In part 1 of our 2 part March 2018 interview, Dale Brotherton of Takumi Company discusses how he began working in the Japanese tradition and how his relationship to his work has evolved.
Yann Giguère: Where is your joy today?
Dale Brotherton: I love woodworking, so any time I can spend time with wood is totally joyful. To be able to learn more every time I work with wood is, I guess, largely what it is about. But most importantly, being able to share that with others. To create things that others can enjoy and benefit from. I don’t know that’s changed much over the years. When I started out woodworking, I had to focus so much on developing my skills and abilities. Then even later, when starting my own business, I had to concentrate so much on making the business work. Juggling all that needed to be juggled. The woodworking joy is there, but it is sometimes eclipsed by the other activity. More and more as I get older, I find that I am used to doing the other activities. Maybe they are not such a challenge as they used to be, so I can transfer my attention back to simply enjoying woodworking.
YG: Were you seeking something before finding Japanese tools and woodwork?
DB: Yeah, that is a big subject and I am not sure I have a big answer. When I started, I was looking for some meaningful activity in my life. Something that I could put my heart into. I was finding things but nothing really clicked. Nothing where I said “yeah.” When I was introduced to my teacher, I really had no idea what Japanese carpentry was. I had never been exposed to Japanese architecture. I was drawn to woodworking. I knew that for a long time, but I never found any woodworking that I felt I could really grasp onto. That I could make an occupation and really devote a lot of my life to. When I saw what my teacher was doing, it had so much depth. I said “Wow, this is something I could really delve into and not reach the bottom any time soon.” Certainly I never have reached the bottom and probably never will. So, yeah, I was seeking something in my life for sure. I was young and just kind of floating around.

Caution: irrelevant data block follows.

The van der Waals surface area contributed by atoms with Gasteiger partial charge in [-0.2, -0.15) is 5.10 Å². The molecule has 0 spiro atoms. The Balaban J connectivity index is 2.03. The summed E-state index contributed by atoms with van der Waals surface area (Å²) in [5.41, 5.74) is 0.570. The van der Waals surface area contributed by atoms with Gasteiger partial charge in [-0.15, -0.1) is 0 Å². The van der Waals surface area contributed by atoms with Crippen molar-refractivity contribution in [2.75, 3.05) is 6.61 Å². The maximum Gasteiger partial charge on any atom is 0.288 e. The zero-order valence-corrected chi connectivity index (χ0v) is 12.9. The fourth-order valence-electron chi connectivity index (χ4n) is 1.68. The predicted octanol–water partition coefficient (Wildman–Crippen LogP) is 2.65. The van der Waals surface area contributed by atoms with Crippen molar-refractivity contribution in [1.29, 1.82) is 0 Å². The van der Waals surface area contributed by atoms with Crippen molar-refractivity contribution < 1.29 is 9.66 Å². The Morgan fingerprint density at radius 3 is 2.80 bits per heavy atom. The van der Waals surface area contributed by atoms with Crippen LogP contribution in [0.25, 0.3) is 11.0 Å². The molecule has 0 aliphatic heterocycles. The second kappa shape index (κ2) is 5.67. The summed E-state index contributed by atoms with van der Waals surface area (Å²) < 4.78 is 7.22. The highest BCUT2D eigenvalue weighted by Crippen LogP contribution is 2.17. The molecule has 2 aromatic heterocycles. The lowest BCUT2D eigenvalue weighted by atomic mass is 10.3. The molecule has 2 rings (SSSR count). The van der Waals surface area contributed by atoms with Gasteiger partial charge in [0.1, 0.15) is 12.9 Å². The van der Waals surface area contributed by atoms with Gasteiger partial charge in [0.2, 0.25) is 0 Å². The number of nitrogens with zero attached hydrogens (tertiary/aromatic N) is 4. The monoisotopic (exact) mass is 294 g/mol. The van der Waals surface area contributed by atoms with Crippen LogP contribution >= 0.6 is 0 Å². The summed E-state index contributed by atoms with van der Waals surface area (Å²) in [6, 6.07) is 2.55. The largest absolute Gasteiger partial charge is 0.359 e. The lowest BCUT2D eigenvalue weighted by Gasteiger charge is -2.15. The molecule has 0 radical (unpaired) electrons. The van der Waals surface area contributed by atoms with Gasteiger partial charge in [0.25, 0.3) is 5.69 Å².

YG: You mentioned your teacher. Was that your introduction? What got you interested?
DB: Yeah, I was as I say floating around. I was drawn to woodworking, I dabbled in woodworking. The last thing I tried to do before I got into woodworking, I just said I’ve got to do something other than what I’d been doing. So I decided to try and do leatherwork. I made some leather objects and tried to sell them on the street in San Francisco. I felt out of place pretty quickly – one day I think, [laughs]. I am not a salesman.
I decided to try some kind of woodworking, some carpentry, so I just advertised in the local newspaper. I had no experience at all. I got some jobs and fumbled through, horribly. I had no idea what I was doing. The clients knew more than I did. This is quite embarrassing and just at that time I was introduced to the man who became my teacher. I realized, well, here is someone I can get some real instruction from. And clearly, as I said, he was doing woodworking with a lot of depth to it. I had no idea what Japanese architecture or carpentry was. I didn’t really know what I was getting into. But my teacher himself was a very intriguing person. Multifaceted personality. A lot of charisma. People are drawn to him and pay attention to him when he is in the room. So I was intrigued by him personally. That had a lot to do with my following him. And, once I started spending some time with him and learning from him I was like a fish on a hook.
YG: How did your perception of tools, wood, and the work change over time. You’ve been at it now for 30-some years?
DB: You know, I started in 1978, so 40 years now. Well, the work in general, was unimaginable when I started out. I had no idea what to do. It was overwhelming. Everyday was a new experience. Everyday I had not done that before, so kind of overwhelming to start. Of course, with experience that subsided. As time went by I became more confident and familiar with the different aspects of the work. Now after many years the work itself is more automatic. My body knows what to do. It’s not overwhelming like it used to be, so now it’s more an expression. An enjoyable expression through the skills that I have. So in general, the work has progressed that way.The tools themselves? Since I was young I’ve always had a fascination with tools. And, a respect, I guess you’d say, as if they are entities of their own right. That deserve respect and attention and care. I do not know that that has changed much. The Japanese tools have a lot of life in them. They are sophisticated in ways that I don’t find in other woodworking tools. Most of the Japanese tools seem to be largely that way.